The importance of such a concert hall to the cultural identity of a city may be seen in the example of Bochum. For decades, people there had been fighting for a “Bochum Symphony Hall”. In 2008 the City Council decided to build a concert house, but then had to postpone it because of major financial problems. When at last a solution surprisingly presented itself in 2011 in the form of additional EU and state funding, the friends of the future hall, who had raised € 14.3 million in private donations, rejoiced: “This is something of a miracle. Bochum will now get its ‘Music Center’ in the Viktoriastraße!”
The concert house, it seems, is more than a hall for the Bochum Symphony Orchestra. It is also an example for how such projects can give even crisis-ridden regions considerable self-confidence. This remains true even if the construction of the new music center, scheduled for 2013, may be endangered by a citizens’ petition: the opponents believe that the city has exposed itself to unreasonable financial risks involved in the hall’s subsequent operating costs – a legitimate objection which, however, can be met by careful program planning.
Examples with signal effect
The music lovers of Dortmund have been spared such problems. They have had their concert house since 2002. It is considered one of the best in Germany and is frequented by many international stars, ranging from soloists to the major orchestras. The city leaders, who from the start attached great importance to the costs of construction not working to the detriment of schools and kindergartens, are today proud of their concert house, which, at a cost of € 95 million, was built relatively inexpensively.
The Cologne Philharmonic Hall has acquired a similar cultural-political attraction. The Hall, which lies between the Ludwig Museum and the banks of the Rhine, opened in 1987 and still functions today as a venue for the Gürzenich Philharmonic, the WDR Orchestra and three large private concert organizers. Cologne’s neighboring city of Bonn also hopes to gain some prestige from its planned new Beethoven Festival Hall. Of course, as in Bochum, here too there is opposition, especially because of anticipated subsequent costs.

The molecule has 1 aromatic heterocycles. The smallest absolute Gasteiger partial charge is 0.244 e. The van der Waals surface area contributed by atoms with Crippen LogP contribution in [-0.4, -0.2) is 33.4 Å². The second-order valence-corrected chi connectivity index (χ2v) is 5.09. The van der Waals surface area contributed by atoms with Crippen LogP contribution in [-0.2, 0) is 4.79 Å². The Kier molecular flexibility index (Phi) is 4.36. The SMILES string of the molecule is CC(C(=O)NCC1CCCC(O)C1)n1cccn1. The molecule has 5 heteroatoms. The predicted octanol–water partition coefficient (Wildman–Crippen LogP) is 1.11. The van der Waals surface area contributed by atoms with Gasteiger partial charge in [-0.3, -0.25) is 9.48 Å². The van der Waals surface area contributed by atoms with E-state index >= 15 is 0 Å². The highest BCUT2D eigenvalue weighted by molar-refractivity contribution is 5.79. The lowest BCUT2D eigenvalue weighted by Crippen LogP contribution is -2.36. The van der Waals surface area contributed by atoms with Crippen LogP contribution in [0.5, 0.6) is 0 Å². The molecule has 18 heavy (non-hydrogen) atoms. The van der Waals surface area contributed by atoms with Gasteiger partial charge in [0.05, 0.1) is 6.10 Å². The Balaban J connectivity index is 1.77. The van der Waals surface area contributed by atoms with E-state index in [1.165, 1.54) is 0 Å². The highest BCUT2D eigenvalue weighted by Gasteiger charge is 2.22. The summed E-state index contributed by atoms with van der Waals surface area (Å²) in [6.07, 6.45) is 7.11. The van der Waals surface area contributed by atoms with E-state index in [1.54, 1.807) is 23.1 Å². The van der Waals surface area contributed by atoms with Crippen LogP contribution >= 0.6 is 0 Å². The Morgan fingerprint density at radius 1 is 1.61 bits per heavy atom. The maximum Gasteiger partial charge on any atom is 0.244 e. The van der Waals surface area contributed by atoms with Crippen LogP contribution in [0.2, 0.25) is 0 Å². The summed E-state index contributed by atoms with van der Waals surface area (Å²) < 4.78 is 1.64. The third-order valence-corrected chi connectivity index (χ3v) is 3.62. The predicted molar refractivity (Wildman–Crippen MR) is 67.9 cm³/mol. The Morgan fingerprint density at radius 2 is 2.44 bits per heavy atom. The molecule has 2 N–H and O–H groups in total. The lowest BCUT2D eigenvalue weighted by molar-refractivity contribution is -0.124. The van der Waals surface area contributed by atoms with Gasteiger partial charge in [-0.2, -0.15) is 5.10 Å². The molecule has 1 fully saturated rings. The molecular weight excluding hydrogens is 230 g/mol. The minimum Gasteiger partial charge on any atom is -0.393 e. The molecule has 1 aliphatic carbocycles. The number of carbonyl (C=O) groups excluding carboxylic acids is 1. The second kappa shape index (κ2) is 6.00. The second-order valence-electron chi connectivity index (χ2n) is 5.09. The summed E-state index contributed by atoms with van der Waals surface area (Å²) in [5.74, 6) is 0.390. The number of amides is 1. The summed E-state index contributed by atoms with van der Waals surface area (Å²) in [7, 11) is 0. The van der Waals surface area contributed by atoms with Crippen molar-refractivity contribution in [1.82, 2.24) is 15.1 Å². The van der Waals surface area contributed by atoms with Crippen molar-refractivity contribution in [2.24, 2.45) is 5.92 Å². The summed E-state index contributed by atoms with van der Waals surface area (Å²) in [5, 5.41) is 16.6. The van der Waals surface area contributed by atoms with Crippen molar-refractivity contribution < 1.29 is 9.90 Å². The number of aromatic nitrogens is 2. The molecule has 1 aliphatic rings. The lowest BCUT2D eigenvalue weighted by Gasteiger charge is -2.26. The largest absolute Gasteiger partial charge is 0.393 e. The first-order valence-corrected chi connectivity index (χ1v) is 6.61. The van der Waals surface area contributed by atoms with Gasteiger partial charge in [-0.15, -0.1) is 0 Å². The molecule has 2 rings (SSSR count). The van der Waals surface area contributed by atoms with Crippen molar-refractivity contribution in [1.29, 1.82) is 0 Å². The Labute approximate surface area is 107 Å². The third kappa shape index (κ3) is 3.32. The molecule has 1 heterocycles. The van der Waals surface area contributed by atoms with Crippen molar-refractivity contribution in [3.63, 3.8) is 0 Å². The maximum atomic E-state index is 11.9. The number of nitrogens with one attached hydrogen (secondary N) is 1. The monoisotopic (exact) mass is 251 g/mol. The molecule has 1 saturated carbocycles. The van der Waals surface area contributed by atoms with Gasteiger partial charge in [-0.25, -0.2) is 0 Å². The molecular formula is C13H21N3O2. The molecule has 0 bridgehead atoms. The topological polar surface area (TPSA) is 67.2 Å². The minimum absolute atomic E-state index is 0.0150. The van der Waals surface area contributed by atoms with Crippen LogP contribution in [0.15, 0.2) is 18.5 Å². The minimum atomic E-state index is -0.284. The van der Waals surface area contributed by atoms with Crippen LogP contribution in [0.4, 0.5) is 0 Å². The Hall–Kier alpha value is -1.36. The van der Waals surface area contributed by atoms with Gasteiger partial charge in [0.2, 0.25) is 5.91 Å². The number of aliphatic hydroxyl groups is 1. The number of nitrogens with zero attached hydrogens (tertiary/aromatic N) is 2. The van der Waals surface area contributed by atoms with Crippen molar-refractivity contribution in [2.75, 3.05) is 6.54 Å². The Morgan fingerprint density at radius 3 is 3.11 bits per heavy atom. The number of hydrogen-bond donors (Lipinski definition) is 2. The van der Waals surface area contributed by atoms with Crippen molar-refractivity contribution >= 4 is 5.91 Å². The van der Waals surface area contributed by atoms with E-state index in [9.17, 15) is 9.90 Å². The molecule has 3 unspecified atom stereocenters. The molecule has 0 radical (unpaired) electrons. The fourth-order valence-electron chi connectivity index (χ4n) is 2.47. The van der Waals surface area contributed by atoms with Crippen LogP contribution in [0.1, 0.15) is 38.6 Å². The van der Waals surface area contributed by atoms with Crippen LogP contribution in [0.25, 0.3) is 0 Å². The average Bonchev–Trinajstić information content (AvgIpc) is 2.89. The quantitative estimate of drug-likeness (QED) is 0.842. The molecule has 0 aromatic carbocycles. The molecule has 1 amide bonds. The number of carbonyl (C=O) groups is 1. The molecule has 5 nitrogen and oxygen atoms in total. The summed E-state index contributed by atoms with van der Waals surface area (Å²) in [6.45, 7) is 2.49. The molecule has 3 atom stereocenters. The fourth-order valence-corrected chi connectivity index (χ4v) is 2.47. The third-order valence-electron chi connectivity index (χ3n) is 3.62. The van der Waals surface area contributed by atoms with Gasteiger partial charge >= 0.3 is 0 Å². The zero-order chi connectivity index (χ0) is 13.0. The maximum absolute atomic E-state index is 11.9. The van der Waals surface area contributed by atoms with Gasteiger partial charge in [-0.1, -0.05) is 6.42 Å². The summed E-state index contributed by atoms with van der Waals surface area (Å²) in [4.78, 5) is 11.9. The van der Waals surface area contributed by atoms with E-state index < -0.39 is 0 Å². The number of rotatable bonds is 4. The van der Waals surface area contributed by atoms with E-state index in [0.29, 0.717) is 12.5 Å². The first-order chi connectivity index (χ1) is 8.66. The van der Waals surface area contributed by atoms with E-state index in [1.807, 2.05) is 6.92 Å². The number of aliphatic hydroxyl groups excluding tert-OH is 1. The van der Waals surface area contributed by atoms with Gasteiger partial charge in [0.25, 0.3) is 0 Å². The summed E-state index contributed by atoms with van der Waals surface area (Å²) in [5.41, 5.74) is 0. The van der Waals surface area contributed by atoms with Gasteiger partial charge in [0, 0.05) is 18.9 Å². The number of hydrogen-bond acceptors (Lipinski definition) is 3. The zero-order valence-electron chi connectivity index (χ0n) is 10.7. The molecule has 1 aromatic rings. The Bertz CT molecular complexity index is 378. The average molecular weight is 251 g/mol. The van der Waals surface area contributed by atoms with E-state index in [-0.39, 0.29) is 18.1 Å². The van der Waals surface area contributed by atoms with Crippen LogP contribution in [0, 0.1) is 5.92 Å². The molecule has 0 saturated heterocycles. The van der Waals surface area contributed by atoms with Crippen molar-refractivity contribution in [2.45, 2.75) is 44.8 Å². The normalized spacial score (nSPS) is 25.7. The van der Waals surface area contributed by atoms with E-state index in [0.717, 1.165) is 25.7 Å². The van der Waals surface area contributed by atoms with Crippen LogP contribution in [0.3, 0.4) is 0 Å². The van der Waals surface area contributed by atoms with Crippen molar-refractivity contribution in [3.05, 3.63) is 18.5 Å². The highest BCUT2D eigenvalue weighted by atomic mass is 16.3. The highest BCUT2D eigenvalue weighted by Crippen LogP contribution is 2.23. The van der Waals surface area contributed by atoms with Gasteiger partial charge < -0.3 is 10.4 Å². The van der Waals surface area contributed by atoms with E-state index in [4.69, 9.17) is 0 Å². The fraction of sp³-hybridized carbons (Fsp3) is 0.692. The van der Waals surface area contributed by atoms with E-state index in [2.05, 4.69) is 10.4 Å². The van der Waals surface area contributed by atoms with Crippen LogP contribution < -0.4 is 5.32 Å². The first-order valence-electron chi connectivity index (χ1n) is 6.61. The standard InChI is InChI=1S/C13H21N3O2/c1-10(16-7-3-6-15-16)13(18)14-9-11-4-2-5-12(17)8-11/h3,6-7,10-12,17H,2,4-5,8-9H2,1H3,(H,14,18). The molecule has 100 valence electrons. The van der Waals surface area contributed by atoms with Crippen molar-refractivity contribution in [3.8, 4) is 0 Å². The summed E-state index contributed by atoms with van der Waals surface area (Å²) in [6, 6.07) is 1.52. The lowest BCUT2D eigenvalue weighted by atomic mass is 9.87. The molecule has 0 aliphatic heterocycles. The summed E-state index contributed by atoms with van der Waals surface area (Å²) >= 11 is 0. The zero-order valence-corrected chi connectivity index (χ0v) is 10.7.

One thing is certain: concert halls are also always symbols for the culture that cities can and want to afford, quite apart from the question of the extent to which they are artistically necessary to an orchestra or to the cultural climate of a city. It is also a question of prestige, of what a city wants to and can afford. The Berlin Philharmonic Hall, built in 1963 and called by the Berliners, with a fine irreverence, “Karajan’s Circus”, is rated by experts as good but not outstanding. Yet the Berlin Philharmonic Orchestra, led by charismatic conductors such as Herbert von Karajan and today Sir Simon Rattle, is considered one of the best in the world. Why is that? Because music does not live from sound alone.
Opening an opera or concert house is a challenge. To make it successful in the long term means far more than merely putting together a good program. More …
works as a cultural editor for the newspaper Süddeutsche Zeitung.
Translation: Jonathan Uhlaner
Copyright: Goethe-Institut e. V., Internet-Redaktion